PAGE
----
CABI – through the PlantwisePlus programme and in partnership with the Fresh Produce Consortium of Kenya (FPC Kenya) – has delivered training to help Kenya meet the KS1758 food safety standard for its fruits, vegetables and flowers.
The six-day training was provided for 120 trainers, who represent different fruit, vegetable and flower exporters in Kenya, on issues such as post-harvest handling, labour safety, pesticide use, plant nutrition, traceability and record keeping.
It is then expected that those trained will cascade this knowledge down to other actors within their respective organizations. This is to meet the KS1758 standard that the Kenyan Government is making mandatory to meet from 1 November 2022.
About the standard
The Kenya Standard 1758: 2016 (KS 1758) is a code of practice for Kenya’s horticulture industry, outlining the sanitary and safety criteria for the production, handling, and sale of flowers, ornamentals, fruits, vegetables, herbs, and spices. It is divided into two parts with part one covering floriculture, and part two covering fruits and vegetables.
The horticulture industry players in Kenya, in recognizing the importance of the sub-sector, and the challenges faced by the sub-sector, developed a code of practice to regulate the production of horticultural produce. This aims to guarantee the supply of high-quality, healthy, and safe produce for both the domestic and international markets.
This move gave birth to KS 1758. The Standard is based on four major pillars namely: food safety, good agricultural practice, worker welfare, and care for the environment.
This Standard is administered by the Agriculture and Food Authority (AFA-Horticultural Crops Directorate – HCD) and it is domiciled at the Kenya Bureau of Standards (KEBS), with different industry stakeholders tasked with the duty of creating awareness of the standard.
FPC Kenya, the leading association in the horticulture sector in Kenya, is currently taking charge of creating awareness among its members and most importantly, building their capacity to implement and comply with the Standard’s requirements.
Increased food security and income
PlantwisePlus builds upon CABI’s Plantwise and Action on Invasives programmes. A focus is to empower farmers to increase income, food security and food safety amid a changing climate, which can exacerbate crop losses.
One element of PlantwisePlus is to further create and transform employment to support economic development and contribute to consumer demand for safer, higher quality and locally produced food to drive the uptake of safer production practices.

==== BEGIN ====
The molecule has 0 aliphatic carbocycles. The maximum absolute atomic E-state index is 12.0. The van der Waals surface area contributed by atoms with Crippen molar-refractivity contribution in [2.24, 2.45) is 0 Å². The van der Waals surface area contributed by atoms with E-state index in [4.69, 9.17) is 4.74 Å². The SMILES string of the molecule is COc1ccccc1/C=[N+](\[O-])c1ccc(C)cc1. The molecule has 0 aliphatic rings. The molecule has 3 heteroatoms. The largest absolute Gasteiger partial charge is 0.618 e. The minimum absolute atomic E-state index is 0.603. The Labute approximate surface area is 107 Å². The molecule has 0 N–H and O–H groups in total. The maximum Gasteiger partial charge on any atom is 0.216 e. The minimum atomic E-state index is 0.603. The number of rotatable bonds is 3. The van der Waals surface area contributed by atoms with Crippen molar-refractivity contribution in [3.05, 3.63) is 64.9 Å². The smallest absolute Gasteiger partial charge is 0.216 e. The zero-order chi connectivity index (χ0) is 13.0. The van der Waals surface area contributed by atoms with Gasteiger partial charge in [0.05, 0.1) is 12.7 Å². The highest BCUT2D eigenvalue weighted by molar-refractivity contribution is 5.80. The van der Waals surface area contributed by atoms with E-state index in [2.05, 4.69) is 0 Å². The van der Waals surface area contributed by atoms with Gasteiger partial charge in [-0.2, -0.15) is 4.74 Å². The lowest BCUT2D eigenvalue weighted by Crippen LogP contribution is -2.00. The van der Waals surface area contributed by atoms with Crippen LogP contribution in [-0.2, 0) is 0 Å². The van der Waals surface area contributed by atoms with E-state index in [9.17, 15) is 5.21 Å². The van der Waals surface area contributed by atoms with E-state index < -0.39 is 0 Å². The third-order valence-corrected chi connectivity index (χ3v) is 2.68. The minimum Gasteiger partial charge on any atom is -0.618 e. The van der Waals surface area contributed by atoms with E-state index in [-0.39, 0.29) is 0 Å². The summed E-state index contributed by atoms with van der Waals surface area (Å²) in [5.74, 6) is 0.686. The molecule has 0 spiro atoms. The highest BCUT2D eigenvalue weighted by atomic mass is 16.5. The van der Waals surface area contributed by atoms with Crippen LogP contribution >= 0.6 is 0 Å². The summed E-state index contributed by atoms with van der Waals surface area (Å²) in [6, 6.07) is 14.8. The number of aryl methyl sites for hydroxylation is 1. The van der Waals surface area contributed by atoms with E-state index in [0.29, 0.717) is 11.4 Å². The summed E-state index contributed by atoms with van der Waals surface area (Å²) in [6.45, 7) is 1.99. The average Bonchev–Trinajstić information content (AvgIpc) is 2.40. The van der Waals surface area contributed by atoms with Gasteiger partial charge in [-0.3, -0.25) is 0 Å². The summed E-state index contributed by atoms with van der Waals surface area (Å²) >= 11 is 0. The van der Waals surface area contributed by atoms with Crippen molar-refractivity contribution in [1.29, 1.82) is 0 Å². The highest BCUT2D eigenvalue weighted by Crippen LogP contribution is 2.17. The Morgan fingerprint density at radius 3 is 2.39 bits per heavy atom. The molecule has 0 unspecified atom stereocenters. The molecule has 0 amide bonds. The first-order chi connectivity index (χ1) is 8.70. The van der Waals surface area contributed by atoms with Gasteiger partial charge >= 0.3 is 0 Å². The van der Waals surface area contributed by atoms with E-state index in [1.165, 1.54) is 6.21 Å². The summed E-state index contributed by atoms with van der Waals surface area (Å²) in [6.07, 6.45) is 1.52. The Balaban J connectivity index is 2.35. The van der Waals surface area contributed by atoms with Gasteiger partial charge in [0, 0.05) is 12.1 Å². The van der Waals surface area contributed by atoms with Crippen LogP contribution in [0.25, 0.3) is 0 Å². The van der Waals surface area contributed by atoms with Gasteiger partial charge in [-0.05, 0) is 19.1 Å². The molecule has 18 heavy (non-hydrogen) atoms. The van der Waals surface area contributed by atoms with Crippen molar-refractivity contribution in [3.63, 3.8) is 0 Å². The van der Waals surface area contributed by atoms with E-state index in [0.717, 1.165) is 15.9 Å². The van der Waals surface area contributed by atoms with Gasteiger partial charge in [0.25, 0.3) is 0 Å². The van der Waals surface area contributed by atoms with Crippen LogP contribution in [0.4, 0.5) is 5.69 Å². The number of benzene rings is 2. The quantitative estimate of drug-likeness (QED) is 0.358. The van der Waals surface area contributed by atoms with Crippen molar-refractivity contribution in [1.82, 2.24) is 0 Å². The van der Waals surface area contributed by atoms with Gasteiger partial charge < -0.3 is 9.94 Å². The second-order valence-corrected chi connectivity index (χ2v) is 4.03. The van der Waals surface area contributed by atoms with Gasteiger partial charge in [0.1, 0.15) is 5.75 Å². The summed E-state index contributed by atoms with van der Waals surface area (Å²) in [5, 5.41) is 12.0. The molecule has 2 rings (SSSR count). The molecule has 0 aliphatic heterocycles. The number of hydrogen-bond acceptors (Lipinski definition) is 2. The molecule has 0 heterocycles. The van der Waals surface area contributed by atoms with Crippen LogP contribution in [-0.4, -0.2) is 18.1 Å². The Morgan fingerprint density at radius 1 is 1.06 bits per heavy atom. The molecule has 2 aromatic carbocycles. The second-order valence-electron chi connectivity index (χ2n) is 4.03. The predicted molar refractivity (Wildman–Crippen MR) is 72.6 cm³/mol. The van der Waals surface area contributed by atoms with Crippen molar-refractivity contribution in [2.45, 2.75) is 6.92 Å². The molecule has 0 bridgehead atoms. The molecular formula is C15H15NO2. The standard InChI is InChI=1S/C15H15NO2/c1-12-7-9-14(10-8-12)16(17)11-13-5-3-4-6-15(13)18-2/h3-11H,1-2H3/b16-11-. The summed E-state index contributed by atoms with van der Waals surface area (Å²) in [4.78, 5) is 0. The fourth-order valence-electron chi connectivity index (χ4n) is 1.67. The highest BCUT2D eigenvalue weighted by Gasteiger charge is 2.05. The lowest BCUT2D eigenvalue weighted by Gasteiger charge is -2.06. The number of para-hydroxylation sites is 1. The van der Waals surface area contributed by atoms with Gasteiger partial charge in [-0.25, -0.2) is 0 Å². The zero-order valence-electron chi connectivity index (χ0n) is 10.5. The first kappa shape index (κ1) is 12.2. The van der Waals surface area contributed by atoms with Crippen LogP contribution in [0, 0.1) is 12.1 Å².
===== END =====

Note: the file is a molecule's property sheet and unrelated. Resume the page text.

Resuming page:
Kenya is one of six PlantwisePlus countries that will effectively serve to ‘prove-the-concept’ for the programme in its delivery of digital innovations that include the CABI BioProtection Portal – a free tool to enhance awareness and uptake of biocontrol and biopesticide products by growers and advisors.
Meeting the standard
Ms Karanja said, “If you look at maize production, for example, it is true 10 years ago that the population was lower than what we have today but then the problem is there is a lot of soil degradation due to unsustainable agricultural practices.
“So, you want to farm every season but you do not add nutrients. Because of this, the soil ends up being exhausted.
“The other challenge that we have been having which is being addressed by this KS1758 standard is the climate change. For example, the impact rains have changed so the yield we used to get 10 years ago – we can no longer achieve that.
“The KS1758 standard is addressing sustainable production, so meaning, if you are getting something out of the soil you also need to put something back into the soil. And that is in terms of using good agricultural practices.”
Importance of fertilizer
Ms Karanja added that it is important to use the correct amount and type of fertilizer for the particular value chain. By following all these steps, she said, farmers will ultimately be able to increase their market share and profitability for their crops.
One particular session on fertilizer, for instance, also highlighted how operators should conduct a risk assessment of fertigation water and maintain records of water and fertilizer used.
Another session on the control of pests and diseases and the procurement of pesticides, focused on the transportation of pesticides and hazardous chemicals, storage of pesticides, application of pesticides and protection of workers, disposal of surplus, unwanted, and empty pesticide containers.
The trainer also emphasized the importance of maintaining pesticide application records.
Food safety and quality
On another day, Mr Okisegere Ojepat, the CEO of FPC Kenya took the participants through food safety, quality, and hygiene. The objective of this session was to enable the participants to understand the concept of food safety and quality and the requirements of good hygiene practices.
As part of his introduction, he talked of food-borne illness being a genuine concern globally. Other challenges with climate change, changing agricultural practices and human behaviour being continue to be key factors affecting food safety systems.
He then discussed the concepts of food safety hazards, pre-requisite programs (PRPs), hygiene, the quality concept, traceability, and food infection. All these components are covered in the KS 1758 Standard, hence the push for the full implantation of the Standard.
Mr Ojepat also led the closing of the training – thanking CABI for supporting the training and encouraging participants to share what they had learnt with others.